Friday, 21 November 2014

UN in your language

Drop by drop: Still time to make a difference

DBD logo ENMore than 1,000 submissions have been entered into the “Drop by Drop: the Future we want”, the European Newspaper Ad Competition with about one week until the 29 February deadline to enter the comptetition.

“We are delighted that once again European “artivists” have answered our call, and have by the thousands shown how they care in a creative way, which we hope will inspire people to take action,” says UNRIC Director Afsané Bassir-Pour, the main organizer in partnership with the Brussels Office of the UN Environment Programme (UNEP). “But we want more ads and although many of the ads are great, we want even more quality. There is still time to design an ad that can make a difference”

Already submissions have been entered from 40 of the 48 European Countries which are Member States of the UN.

The task in the Drop by Drop Competition is to design a Newspaper Ad to inspire others to preserve water for us now, and for future generation. Dozens of newspapers have joined the UN in a media partnership and many of them will publish the winning ad and other inspired entries to the competition.

The Nordic Council of Ministers, the organ of cooperation of the 5 Nordic countries, donates the first prize a 5,000 Euro cash prize which will be handed over to the winner at an award ceremony in Copenhagen. The Council of Ministers is among several institutions, NGOs et cetara, that will exhibit a sample of the Competition´s top ads.

The Drop by drop competition is a part of the Future We Want, the UN Global Conversation in the run up to the Rio+20 UN conference on sustainable development in June this year.

Social Media

facebook32x32 Dblue twitter32x32 Dblue vimeo32x32 Dblue Issuu dark blue 32
UNRIC Social Media

 

UNRIC InFocusl transparent

"Every few weeks UNRIC shines the spotlight on forgotten stories or themes that are on the UN's agenda."

Related Links:


cinema icon3 Questions to Connie Hedegaard, European Commissioner for Climate Action and Member of the High-level Panel on Sustainable Development.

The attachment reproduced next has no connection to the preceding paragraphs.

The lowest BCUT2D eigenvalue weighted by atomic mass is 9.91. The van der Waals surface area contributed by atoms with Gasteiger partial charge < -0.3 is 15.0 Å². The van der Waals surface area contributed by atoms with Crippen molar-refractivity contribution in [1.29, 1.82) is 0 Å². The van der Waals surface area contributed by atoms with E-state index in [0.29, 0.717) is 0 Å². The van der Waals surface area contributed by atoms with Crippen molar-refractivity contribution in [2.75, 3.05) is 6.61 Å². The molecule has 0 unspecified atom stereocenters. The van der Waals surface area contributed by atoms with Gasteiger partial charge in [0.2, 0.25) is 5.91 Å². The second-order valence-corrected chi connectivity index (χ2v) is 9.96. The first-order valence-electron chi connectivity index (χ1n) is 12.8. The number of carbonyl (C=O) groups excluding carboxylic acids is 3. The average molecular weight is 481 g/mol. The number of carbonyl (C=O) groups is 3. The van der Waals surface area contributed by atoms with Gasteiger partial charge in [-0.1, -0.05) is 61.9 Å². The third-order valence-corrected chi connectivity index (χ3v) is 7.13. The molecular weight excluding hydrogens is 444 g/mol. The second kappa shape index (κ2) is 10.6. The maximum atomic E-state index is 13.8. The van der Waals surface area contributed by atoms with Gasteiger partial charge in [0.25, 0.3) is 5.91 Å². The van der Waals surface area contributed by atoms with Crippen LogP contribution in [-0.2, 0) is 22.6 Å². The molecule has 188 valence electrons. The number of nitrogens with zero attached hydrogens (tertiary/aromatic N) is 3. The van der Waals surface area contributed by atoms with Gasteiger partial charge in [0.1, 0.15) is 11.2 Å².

Facts:

  • 97 % of earth’s water is in the oceans. Only 3 % of the earth’s water can be used as drinking water. 75 % of the world’s fresh water is frozen in the polar ice caps.

  • 884 million people still do not have access to safe drinking water. However, 1.7 billion have gained such access since 1990.

  • The average distance that women in Africa and Asia walk to collect water is 6 kilometres.

  • 2.6 billion people lack access to basic sanitation services, such as toilets or latrines.

  • Each day 5,000 children die due to preventable water and sanitation-related diseases.

  • Average water use ranges from 200-300 litres a person a day in most countries in Europe to less than 10 litres in countries such as Mozambique

  • People living in the slums of Jakarta, Manila and Nairobi pay 5 to 10 times more for water than those living in high-income areas in those same cities and more than consumers in London or New York.

  • In Manila, the cost of connecting to the utility represents about three months' income for the poorest 20% of households, rising to six months' in urban Kenya.

  • In many places of the world, a staggering 30 to 40% of water or more goes unaccounted for due to water leakages in pipes and canals and illegal tapping.

  • The production of 1 kilogram of:
    o rice requires 3,000 litres of water
    o maize requires 900 litres of water
    o wheat requires 1,350 litres of water
    o beef requires 16,000 litres of water
         
  • Between now and 2025, it is expected that the world will need 17% more water to grow food for the increasing populations in developing countries and that total water use will increase by some 40%.

 
Sources:

1st United Nations World Water Development Report 'Water for People, Water for Life' (WWDR1, 2003),
the United Nations Population Fund (UNFPA) publication "Global Population and Water: Access and Sustainability"
and NASA Earth Observatory’s The Water Cycle